Thanks to Geethu, dj, stoofli, Bhai and Paul for your responses.
There are a number of things going on in my mind.
First, there is hardly anytime left for the application deadlines. (priority for international applicants)
Moreover, I still have to finish off TOEFL.
I want to give the best application essays and thus want to give sufficient time to them.
Second, if I cannot give a good application this year then I think it is wise to give another attempt for GMAT and apply for 2005 by early application rounds of 2004.
I am still in dilemma what to do.
As far as my experiences of GMAT go, here they are -
AWA - ETS has sent mails to many people who have registered for GMAT to give inouts to their AWA Pretesting prog. If you have received the mail, I suggest that you participate in the prog.. Others find a partner for AWA and then exchange and evaluate each others response. This helps a lot. Like everyone suggests prepare a framework and stick to it. Practice it so many times that you don't have to think about it in the real exam.
Quanta - I was comfortable with quanta. so probably I am not the best person to give you advice. But, solving Kaplan
will help to deal with tough questions that you can expect if you are looking for a high score. I was totally puzzled about how I was doing in the quant. section until I got a probability question in the first 10 questions. Fortunately, it was an easy one. I got about 2-3 more combination problems. I think, the only mistakes I made was in DS. So, I would suggest focusing on DS rather than PS. Moreover, if you solve DS you can just continue on to actually solve the problem which gives you practice of PS. Timing was not a problem for me. I finished dot on time and devoted about 2 mins per question.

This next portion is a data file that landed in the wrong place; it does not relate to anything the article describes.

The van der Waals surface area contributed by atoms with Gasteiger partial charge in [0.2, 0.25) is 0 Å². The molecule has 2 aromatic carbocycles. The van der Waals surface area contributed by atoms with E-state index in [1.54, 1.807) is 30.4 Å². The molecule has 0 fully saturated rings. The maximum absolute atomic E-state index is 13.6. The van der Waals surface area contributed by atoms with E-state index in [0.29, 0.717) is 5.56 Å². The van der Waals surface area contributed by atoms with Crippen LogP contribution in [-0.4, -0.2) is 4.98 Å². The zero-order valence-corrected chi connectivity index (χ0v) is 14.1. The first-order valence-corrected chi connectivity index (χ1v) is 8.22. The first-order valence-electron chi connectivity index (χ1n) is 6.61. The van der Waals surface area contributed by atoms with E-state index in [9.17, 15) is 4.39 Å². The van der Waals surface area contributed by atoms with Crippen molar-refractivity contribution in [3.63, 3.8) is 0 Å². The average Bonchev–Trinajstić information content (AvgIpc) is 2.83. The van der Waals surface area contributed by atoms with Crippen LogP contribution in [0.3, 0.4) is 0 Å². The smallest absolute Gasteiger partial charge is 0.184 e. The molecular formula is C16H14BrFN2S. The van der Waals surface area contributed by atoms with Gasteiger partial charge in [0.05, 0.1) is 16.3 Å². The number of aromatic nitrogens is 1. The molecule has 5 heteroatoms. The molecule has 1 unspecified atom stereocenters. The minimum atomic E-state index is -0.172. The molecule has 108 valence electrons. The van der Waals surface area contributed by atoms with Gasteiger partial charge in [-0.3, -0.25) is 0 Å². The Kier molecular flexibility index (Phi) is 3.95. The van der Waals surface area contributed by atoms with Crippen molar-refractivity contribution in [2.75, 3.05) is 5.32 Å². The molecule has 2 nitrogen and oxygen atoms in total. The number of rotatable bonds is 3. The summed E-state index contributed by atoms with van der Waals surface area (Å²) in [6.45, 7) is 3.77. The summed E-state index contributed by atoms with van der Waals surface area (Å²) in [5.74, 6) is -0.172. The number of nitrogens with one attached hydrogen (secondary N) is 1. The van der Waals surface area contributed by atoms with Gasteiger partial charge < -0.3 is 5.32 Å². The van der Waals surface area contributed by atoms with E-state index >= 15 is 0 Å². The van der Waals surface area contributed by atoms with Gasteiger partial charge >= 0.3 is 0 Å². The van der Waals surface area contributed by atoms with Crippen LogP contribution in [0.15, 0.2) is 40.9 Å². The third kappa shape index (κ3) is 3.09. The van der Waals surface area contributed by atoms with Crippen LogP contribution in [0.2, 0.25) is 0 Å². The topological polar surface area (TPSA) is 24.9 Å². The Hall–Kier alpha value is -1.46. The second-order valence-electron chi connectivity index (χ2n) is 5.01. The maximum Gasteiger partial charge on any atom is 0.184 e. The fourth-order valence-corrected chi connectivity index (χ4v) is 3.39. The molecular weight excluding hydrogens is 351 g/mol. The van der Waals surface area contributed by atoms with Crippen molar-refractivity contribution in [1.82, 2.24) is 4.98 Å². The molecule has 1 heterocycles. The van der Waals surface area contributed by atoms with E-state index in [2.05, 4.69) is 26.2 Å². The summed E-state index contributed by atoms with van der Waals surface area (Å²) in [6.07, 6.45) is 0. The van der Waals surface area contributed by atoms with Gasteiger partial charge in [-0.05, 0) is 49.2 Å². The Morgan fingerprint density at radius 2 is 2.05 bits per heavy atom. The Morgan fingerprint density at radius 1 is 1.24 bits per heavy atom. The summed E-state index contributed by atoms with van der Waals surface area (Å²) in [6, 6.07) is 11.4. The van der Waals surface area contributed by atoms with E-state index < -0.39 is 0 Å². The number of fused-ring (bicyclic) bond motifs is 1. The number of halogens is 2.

Verbal - This section was puzzling for me on both my attempts. Not because I got tuff questions but because both times I felt I did pretty well!! Again, timing was not an issue for me as I made sure not to spend more time on any particular question. (But, now I think may be this was my mistake. Some questions initially do deserve more time then others. Would like your comments on this).
CR questions were quite tricky. Although, prep. tests and other sites have good questions, but the real test CR are a bit different. In most test prep. CR you can easily eliminate by only considering scope and main point of the argument. But, in the real test you will need to weigh two very similar choices for the best one. I found this very tough given the time pressure. Its really hard to say which material is close to real test, but the studa.com CRs' are good for discussions and will help to understand other view points on the same argument. I think, I must have screwed up in the RC questions.
I must admit that this forum has helped me a lot in the verbal preparation. Discussing your views here helps a lot.
Keep sending in your comments.